Cosigner’s Responsibility on an Unpaid Student Loan

As a co-signer on a student loan, you promise to pay the debt yourself if the borrower defaults. If the creditor has attempted to collect from the student and failed, late fees and collection costs are also passed on to you, in addition to the original debt amount.

→ Read More

What new debts can’t be discharged in bankruptcy?

Not all debts are automatically dischargeable in a bankruptcy. Bankruptcy may cancel some of your debts, but it probably won’t cancel all of them. This means, before you make the decision to file Chapter 7, Chapter 13 or any other type of bankruptcy, it is important to understand what bankruptcy means, what you will be responsible for paying after your bankruptcy is final, and exactly what will be’wiped out.’

→ Read More

Can I discharge my student loans by filing for bankruptcy?

It is possible, but difficult, to discharge student loans through bankruptcy. In order to obtain a student loan discharge, the debtor must file a petition called an ‘adversary proceeding.’ Before allowing a student loan discharge, bankruptcy courts place a higher burden on student loan holders that holders of other forms of debt, requiring that these debtors demonstrate ‘undue hardship.’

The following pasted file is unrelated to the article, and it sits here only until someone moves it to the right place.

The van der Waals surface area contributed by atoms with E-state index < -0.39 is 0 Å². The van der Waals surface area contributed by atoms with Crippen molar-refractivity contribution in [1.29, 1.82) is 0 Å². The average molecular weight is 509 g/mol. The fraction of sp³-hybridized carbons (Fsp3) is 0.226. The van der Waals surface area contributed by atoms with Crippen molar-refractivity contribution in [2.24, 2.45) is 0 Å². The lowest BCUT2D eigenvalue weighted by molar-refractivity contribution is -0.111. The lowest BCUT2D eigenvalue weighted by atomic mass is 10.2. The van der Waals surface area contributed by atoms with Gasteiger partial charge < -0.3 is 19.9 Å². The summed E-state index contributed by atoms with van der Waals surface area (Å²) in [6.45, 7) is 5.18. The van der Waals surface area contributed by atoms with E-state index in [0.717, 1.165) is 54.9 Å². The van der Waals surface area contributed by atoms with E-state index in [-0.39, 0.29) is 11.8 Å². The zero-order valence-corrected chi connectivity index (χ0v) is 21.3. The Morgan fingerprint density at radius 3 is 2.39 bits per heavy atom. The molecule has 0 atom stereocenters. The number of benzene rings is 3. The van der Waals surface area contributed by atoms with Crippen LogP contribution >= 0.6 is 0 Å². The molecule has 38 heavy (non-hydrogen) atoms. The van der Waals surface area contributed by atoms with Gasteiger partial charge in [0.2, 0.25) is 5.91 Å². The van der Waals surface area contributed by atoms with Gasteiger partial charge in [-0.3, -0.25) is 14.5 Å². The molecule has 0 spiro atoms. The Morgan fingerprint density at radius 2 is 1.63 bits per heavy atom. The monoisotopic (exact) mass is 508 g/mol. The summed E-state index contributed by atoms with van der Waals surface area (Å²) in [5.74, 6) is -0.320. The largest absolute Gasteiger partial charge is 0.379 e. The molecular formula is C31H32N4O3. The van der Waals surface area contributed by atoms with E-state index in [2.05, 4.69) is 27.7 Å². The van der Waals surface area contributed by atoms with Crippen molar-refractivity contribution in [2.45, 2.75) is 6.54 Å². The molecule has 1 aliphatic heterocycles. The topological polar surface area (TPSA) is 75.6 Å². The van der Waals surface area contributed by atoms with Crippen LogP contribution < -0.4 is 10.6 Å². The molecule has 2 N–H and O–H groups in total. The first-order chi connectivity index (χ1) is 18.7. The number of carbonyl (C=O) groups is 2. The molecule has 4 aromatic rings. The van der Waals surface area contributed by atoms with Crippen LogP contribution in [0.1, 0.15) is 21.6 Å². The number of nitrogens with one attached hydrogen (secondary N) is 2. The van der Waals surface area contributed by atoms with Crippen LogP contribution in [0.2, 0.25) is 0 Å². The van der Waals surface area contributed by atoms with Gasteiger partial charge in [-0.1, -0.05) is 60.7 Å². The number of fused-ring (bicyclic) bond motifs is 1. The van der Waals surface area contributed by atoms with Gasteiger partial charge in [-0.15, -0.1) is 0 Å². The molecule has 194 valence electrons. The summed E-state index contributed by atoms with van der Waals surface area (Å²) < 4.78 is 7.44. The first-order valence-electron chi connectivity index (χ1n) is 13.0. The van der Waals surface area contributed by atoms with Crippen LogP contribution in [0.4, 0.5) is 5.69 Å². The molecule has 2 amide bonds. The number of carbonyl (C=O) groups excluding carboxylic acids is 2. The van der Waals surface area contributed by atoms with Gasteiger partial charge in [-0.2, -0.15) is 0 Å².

→ Read More

Which debts are discharged in a consumer Chapter 7 and 13 bankruptcy?

The purpose of filing for either a Chapter 7 bankruptcy or a Chapter 13 bankruptcy is to eliminate or alter your responsibility for dischargeable debts you may not be able to pay. Both Chapter 7 and Chapter 13 result in some portion of your debts being discharged. However, while you may be able to have many of your debts discharged through one of these two legal processes, not all debts are dischargeable or eligible for inclusion in a bankruptcy filing.

→ Read More

What is a discharge in bankruptcy?

A discharge in bankruptcy is a dismissal of debt that has become unmanageable to the debtor. According to bankruptcy law, a person who files for Chapter 7 or Chapter 13 bankruptcy and obtains a ‘discharge’ becomes legally free and clear of any obligation to repay certain debts. In short, a discharge in bankruptcy of a particular debt means that the debtor no longer has any obligation to repay it.

→ Read More